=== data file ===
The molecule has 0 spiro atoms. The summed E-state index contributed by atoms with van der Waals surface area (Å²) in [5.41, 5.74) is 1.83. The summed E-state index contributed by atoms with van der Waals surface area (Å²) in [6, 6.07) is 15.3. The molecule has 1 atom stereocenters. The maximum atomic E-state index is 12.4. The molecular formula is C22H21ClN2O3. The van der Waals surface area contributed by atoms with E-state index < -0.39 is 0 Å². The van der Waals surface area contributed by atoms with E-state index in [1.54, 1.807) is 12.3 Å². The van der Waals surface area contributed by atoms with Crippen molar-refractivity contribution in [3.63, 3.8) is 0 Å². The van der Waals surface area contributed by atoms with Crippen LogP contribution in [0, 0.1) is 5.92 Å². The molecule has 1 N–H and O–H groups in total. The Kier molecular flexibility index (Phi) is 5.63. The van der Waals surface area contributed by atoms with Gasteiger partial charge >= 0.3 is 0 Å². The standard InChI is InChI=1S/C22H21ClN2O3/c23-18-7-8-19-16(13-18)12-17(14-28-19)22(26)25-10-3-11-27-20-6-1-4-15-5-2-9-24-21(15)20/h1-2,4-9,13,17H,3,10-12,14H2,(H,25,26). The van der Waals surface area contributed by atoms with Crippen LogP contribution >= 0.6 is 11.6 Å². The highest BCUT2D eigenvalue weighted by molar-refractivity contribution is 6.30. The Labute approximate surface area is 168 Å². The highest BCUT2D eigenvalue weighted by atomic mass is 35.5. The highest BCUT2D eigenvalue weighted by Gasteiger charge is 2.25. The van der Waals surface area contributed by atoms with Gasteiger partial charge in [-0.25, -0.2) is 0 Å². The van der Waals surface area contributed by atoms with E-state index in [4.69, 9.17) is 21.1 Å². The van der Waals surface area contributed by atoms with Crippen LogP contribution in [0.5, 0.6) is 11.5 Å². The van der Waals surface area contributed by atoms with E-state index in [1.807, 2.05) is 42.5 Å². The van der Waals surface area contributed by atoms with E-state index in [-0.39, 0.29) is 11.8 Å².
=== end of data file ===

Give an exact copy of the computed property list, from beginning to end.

The molecule has 0 spiro atoms. The summed E-state index contributed by atoms with van der Waals surface area (Å²) in [5.41, 5.74) is 1.83. The summed E-state index contributed by atoms with van der Waals surface area (Å²) in [6, 6.07) is 15.3. The molecule has 1 atom stereocenters. The maximum atomic E-state index is 12.4. The molecular formula is C22H21ClN2O3. The van der Waals surface area contributed by atoms with E-state index < -0.39 is 0 Å². The van der Waals surface area contributed by atoms with E-state index in [1.54, 1.807) is 12.3 Å². The van der Waals surface area contributed by atoms with Crippen molar-refractivity contribution in [3.63, 3.8) is 0 Å². The van der Waals surface area contributed by atoms with Crippen LogP contribution in [0, 0.1) is 5.92 Å². The molecule has 1 N–H and O–H groups in total. The Kier molecular flexibility index (Phi) is 5.63. The van der Waals surface area contributed by atoms with Gasteiger partial charge >= 0.3 is 0 Å². The standard InChI is InChI=1S/C22H21ClN2O3/c23-18-7-8-19-16(13-18)12-17(14-28-19)22(26)25-10-3-11-27-20-6-1-4-15-5-2-9-24-21(15)20/h1-2,4-9,13,17H,3,10-12,14H2,(H,25,26). The van der Waals surface area contributed by atoms with Crippen LogP contribution >= 0.6 is 11.6 Å². The highest BCUT2D eigenvalue weighted by molar-refractivity contribution is 6.30. The Labute approximate surface area is 168 Å². The highest BCUT2D eigenvalue weighted by atomic mass is 35.5. The highest BCUT2D eigenvalue weighted by Gasteiger charge is 2.25. The van der Waals surface area contributed by atoms with Gasteiger partial charge in [-0.25, -0.2) is 0 Å². The van der Waals surface area contributed by atoms with E-state index in [4.69, 9.17) is 21.1 Å². The van der Waals surface area contributed by atoms with Crippen LogP contribution in [0.5, 0.6) is 11.5 Å². The van der Waals surface area contributed by atoms with E-state index in [1.807, 2.05) is 42.5 Å². The van der Waals surface area contributed by atoms with E-state index in [-0.39, 0.29) is 11.8 Å².